ACLU launches extraordinary effort against Trump attorney general nominee Jeff Sessions
The American Civil Liberties Union is launching an extraordinary effort against Republican President-elect Donald Trump's nominee for attorney general, Alabama Sen. Jeff Sessions, over deeply held concerns the senator will not equally uphold the rights of all Americans under the law.
Over the weekend, in the New York Review of Books, ACLU national legal director David Cole, a constitutional scholar, outlined five tough questions for Sessions because of his views on civil rights and liberties. While the ACLU does not yet formally oppose the controversial senator's confirmation, Cole wrote the vaunted rights group's concerns are grave enough that he will be testifying in Sessions' Senate Judiciary Committee hearings, held on Tuesday and Wednesday, seeking answers to his questions.
In a statement, the ACLU explained its position:
The ACLU is nonpartisan, and as a matter of longstanding policy does not support or oppose nominees for federal office. As a result, the ACLU rarely testifies in confirmation hearings. However, the organization is taking the extraordinary step of testifying in this hearing because Sen. Sessions' record raises significant, serious questions about his hostility to civil rights and civil liberties. The ACLU believes he must satisfactorily answer questions on these issues before a confirmation vote proceeds.
The nearly 100-year-old rights group's executive director, Anthony Romero, also put together a lengthy web piece outlining questions about Sessions's views on mass incarceration, police reform and militarization, immigration rights, religious liberty for Muslims, LGBT rights, mass surveillance and abortion rights. The piece was accompanied by an exhaustive 55-page ACLU report with specifics on Sessions's record on these issues and others. (Mic reached out to Cole and the ACLU and will update this post when we hear back.)
Sessions' history includes allegations of racist comments which cost him a federal judicial appointment in 1986, abuse of his offices to persecute black voter registration operations, defense of harsh voter ID laws, opposition to LGBTQ rights and labeling Islam a "toxic ideology." The senator has also come under fire for his hardline views on immigration, as well as his opposition to legal abortion and vote against the reauthorization of the Violence Against Women Act in 2013.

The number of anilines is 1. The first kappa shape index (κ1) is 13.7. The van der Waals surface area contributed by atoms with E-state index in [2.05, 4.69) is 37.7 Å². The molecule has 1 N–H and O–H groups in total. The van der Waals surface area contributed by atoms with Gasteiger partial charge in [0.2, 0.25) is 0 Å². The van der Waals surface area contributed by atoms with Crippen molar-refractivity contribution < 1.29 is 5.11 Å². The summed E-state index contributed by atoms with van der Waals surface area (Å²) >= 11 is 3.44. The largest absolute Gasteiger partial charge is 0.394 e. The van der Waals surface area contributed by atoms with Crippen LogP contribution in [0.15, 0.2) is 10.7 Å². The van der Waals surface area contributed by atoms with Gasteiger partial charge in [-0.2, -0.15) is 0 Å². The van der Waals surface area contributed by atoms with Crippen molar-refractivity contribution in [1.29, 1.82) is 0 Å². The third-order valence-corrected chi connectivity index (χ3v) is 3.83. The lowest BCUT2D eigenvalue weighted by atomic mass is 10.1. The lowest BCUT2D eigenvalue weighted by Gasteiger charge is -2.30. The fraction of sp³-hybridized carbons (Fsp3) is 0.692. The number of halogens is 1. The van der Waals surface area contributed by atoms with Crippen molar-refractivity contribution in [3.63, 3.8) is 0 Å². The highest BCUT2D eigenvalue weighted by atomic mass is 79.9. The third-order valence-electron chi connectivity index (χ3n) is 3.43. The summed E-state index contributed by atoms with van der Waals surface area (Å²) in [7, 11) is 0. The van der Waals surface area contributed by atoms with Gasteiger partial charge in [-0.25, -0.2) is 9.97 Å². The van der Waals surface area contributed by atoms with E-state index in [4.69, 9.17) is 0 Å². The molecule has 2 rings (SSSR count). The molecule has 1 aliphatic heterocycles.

As attorney general, Sessions would not only be in charge of the federal law enforcement apparatus, with all the potential abuses of power that entails, but also the federal government's main civil rights enforcement agencies, responsible for launching investigations into abuses. The Department of Justice acts as the main federal oversight of all state and local law enforcement agencies; Sessions would likely leave those agencies to their own devices, rolling back President Barack Obama's efforts to have the agency investigate law enforcement abuse of power.
Sessions would also be one of future President Trump's chief legal advisers, and would be called upon to determine the legality of many policies he may pursue in office.
The ACLU issued early warnings about a potential Trump White House, declaring the morning after the presidential vote: "Should President-elect Donald Trump attempt to implement his unconstitutional campaign promises, we'll see him in court." The group was already raising serious questions about Trump's policy promises in the summer of 2016, calling him a "one-man constitutional crisis."
"When dangerous political ideas threaten liberty and justice," ACLU head Anthony Romero explained in a separate post, "we have a job to do."